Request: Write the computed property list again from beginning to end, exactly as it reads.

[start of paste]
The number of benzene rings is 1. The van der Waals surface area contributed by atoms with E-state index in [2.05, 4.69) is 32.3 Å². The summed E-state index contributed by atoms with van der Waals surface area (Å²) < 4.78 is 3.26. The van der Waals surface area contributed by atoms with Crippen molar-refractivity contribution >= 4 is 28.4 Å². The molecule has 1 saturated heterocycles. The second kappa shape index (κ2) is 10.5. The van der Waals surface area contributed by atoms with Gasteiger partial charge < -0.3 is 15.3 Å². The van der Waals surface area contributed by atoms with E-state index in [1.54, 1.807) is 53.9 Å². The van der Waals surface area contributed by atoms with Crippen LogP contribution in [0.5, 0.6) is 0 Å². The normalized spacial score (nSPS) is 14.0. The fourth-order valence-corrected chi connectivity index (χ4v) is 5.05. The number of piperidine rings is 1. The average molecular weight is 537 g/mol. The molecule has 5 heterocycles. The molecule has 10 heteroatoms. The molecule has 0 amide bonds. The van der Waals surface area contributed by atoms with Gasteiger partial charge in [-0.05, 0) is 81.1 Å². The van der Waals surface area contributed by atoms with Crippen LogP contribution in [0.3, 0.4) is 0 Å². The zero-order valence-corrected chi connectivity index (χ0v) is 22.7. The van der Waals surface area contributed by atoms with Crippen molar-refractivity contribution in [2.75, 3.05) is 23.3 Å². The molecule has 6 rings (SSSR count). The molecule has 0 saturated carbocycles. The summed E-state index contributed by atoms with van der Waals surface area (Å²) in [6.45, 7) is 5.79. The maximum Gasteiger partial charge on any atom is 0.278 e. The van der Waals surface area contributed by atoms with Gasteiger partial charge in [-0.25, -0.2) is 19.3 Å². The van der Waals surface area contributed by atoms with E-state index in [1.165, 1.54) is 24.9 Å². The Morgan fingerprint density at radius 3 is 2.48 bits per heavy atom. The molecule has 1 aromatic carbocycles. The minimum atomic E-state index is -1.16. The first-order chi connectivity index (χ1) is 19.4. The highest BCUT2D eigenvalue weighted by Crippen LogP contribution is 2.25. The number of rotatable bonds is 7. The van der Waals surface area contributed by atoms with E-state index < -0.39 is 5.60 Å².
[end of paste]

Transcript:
The number of benzene rings is 1. The van der Waals surface area contributed by atoms with E-state index in [2.05, 4.69) is 32.3 Å². The summed E-state index contributed by atoms with van der Waals surface area (Å²) < 4.78 is 3.26. The van der Waals surface area contributed by atoms with Crippen molar-refractivity contribution >= 4 is 28.4 Å². The molecule has 1 saturated heterocycles. The second kappa shape index (κ2) is 10.5. The van der Waals surface area contributed by atoms with Gasteiger partial charge < -0.3 is 15.3 Å². The van der Waals surface area contributed by atoms with E-state index in [1.54, 1.807) is 53.9 Å². The van der Waals surface area contributed by atoms with Crippen LogP contribution in [0.5, 0.6) is 0 Å². The normalized spacial score (nSPS) is 14.0. The fourth-order valence-corrected chi connectivity index (χ4v) is 5.05. The number of piperidine rings is 1. The average molecular weight is 537 g/mol. The molecule has 5 heterocycles. The molecule has 10 heteroatoms. The molecule has 0 amide bonds. The van der Waals surface area contributed by atoms with Gasteiger partial charge in [-0.05, 0) is 81.1 Å². The van der Waals surface area contributed by atoms with Crippen LogP contribution in [0.3, 0.4) is 0 Å². The zero-order valence-corrected chi connectivity index (χ0v) is 22.7. The van der Waals surface area contributed by atoms with Crippen molar-refractivity contribution in [2.75, 3.05) is 23.3 Å². The molecule has 6 rings (SSSR count). The molecule has 0 saturated carbocycles. The summed E-state index contributed by atoms with van der Waals surface area (Å²) in [6.45, 7) is 5.79. The maximum Gasteiger partial charge on any atom is 0.278 e. The van der Waals surface area contributed by atoms with Gasteiger partial charge in [-0.25, -0.2) is 19.3 Å². The van der Waals surface area contributed by atoms with E-state index in [1.165, 1.54) is 24.9 Å². The Morgan fingerprint density at radius 3 is 2.48 bits per heavy atom. The molecule has 1 aromatic carbocycles. The minimum atomic E-state index is -1.16. The first-order chi connectivity index (χ1) is 19.4. The highest BCUT2D eigenvalue weighted by Crippen LogP contribution is 2.25. The number of rotatable bonds is 7. The van der Waals surface area contributed by atoms with E-state index < -0.39 is 5.60 Å².